Getting Their Attention
In today's media-intensive culture, people often decide that reading an ad, brochure, or newsletter is not worth their time, so even if your publication is important, it may end up in the wastebasket. An unusual design, however, can spark their interest. Even the most sophisticated readers get bored with staid designs.
Bottom line: grab their attention first, and then keep them reading.
Jan V. White, author of Editing by Design: A Guide to Effective Word-and-Picture Communication for Editors and Designers, says that readers often look through magazines from back to front (and newsletters are specialized magazines), so you should use a hook to capture people's attention.
A hook is anything that contrasts against the uniformity of the text such as a photo, graphic, masthead, or a pull-quote hanging in a column of white space. Everything from the text to the paper it's printed on affects whether or not your publication is read with interest, so be creative.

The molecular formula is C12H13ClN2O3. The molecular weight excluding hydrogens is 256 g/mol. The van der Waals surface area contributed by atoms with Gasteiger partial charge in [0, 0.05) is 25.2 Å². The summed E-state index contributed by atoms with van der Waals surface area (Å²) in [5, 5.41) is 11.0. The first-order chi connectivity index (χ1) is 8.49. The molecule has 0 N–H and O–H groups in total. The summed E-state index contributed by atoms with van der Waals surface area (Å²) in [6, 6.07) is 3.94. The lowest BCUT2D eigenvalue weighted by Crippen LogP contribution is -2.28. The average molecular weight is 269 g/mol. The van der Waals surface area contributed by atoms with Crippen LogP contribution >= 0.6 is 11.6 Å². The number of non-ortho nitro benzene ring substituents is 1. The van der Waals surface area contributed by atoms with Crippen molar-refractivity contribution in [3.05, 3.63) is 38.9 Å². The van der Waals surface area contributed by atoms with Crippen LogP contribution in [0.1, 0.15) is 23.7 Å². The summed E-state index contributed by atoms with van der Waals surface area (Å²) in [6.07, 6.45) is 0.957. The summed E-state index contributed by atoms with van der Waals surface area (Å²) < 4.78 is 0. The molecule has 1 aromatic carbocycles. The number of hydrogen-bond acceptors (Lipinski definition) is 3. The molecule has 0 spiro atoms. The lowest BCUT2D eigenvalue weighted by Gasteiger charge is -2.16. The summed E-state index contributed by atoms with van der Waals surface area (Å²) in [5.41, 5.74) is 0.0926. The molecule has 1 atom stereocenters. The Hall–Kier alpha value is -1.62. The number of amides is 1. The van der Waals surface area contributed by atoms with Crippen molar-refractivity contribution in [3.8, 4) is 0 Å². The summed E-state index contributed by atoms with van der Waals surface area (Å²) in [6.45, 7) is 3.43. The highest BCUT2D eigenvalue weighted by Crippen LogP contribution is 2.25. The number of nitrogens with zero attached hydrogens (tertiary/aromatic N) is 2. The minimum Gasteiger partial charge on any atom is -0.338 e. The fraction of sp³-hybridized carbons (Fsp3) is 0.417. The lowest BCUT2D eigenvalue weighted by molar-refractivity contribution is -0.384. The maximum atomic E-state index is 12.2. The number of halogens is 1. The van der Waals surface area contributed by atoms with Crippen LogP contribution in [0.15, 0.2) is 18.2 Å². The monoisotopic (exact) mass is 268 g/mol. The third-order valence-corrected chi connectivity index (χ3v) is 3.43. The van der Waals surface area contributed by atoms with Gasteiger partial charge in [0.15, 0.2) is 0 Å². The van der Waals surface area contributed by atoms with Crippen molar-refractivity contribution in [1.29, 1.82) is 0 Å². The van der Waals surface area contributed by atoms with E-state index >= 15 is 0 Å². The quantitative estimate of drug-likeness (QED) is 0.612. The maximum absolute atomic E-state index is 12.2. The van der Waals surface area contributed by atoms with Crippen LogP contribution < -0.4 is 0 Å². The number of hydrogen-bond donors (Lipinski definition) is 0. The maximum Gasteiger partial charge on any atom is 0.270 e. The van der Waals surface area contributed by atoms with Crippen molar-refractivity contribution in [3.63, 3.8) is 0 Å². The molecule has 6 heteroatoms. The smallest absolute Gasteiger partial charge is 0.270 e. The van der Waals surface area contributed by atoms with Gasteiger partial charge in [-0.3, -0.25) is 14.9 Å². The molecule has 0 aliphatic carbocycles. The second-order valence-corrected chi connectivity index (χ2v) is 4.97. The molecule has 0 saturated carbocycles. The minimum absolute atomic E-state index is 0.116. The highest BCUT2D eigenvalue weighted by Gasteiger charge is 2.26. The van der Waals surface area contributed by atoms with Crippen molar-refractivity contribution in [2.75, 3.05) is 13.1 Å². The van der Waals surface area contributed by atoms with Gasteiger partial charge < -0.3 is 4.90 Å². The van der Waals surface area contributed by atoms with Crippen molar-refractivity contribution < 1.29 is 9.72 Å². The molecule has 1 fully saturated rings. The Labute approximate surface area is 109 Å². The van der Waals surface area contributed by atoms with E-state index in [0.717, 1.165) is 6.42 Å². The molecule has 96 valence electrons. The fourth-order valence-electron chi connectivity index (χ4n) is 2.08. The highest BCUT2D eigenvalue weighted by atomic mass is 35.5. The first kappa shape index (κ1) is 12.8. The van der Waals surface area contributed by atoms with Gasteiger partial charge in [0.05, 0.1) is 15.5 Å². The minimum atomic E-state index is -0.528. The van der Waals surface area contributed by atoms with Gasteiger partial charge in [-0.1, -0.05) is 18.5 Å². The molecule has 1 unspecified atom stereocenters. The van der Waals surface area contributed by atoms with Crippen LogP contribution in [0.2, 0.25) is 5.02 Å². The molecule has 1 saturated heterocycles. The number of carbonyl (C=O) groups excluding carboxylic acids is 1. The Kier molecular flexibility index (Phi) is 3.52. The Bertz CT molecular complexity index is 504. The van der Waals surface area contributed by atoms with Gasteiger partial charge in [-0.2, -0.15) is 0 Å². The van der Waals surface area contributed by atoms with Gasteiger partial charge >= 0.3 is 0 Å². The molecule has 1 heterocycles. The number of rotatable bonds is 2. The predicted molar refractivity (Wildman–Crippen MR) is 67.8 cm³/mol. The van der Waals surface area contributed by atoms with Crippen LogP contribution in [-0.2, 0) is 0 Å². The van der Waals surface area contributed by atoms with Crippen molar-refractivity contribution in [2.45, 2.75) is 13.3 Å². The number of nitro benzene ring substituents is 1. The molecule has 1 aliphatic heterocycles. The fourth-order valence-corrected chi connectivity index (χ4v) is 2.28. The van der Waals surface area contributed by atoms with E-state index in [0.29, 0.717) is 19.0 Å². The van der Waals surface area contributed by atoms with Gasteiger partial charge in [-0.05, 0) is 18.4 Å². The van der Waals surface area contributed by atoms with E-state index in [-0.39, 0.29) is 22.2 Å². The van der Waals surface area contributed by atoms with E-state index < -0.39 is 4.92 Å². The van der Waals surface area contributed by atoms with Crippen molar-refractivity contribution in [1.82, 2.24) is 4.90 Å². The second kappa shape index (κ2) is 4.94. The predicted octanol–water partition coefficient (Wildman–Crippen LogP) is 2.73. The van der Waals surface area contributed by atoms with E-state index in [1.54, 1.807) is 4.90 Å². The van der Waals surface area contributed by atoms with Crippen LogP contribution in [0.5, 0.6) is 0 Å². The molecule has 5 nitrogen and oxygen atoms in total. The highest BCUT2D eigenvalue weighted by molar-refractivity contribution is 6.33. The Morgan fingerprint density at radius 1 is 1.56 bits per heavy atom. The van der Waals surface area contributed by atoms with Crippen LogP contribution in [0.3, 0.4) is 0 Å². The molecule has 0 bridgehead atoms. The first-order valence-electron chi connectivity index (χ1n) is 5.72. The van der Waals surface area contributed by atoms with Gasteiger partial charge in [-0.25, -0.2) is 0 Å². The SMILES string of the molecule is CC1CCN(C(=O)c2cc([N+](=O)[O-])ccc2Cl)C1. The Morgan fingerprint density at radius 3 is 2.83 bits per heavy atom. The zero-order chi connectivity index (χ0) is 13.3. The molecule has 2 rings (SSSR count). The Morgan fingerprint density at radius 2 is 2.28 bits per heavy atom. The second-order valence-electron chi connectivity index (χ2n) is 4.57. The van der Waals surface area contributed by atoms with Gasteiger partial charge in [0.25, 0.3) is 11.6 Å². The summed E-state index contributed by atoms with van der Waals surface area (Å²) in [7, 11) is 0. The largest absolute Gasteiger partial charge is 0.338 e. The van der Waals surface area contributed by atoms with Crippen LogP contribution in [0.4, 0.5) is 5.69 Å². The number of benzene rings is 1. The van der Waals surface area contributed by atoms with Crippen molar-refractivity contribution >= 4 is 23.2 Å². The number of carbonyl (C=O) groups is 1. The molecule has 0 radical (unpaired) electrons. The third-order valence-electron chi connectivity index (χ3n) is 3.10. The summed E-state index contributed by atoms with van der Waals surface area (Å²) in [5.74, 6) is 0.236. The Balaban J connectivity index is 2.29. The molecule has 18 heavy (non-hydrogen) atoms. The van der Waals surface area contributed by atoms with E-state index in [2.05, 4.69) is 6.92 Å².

We just have one word of caution. Readability. An effective page layout improves reader comprehension, so you have to balance the imaginative elements with the functional elements. In other words, a splashy graphic laid out at an unexpected angle is eye-catching, but three columns of centered text is a nuisance.
Good page design balances function with form, consistency with contrast, and places successful communication with the reader above all other considerations. Think of layout as a jigsaw puzzle. Every piece fits together to make the whole.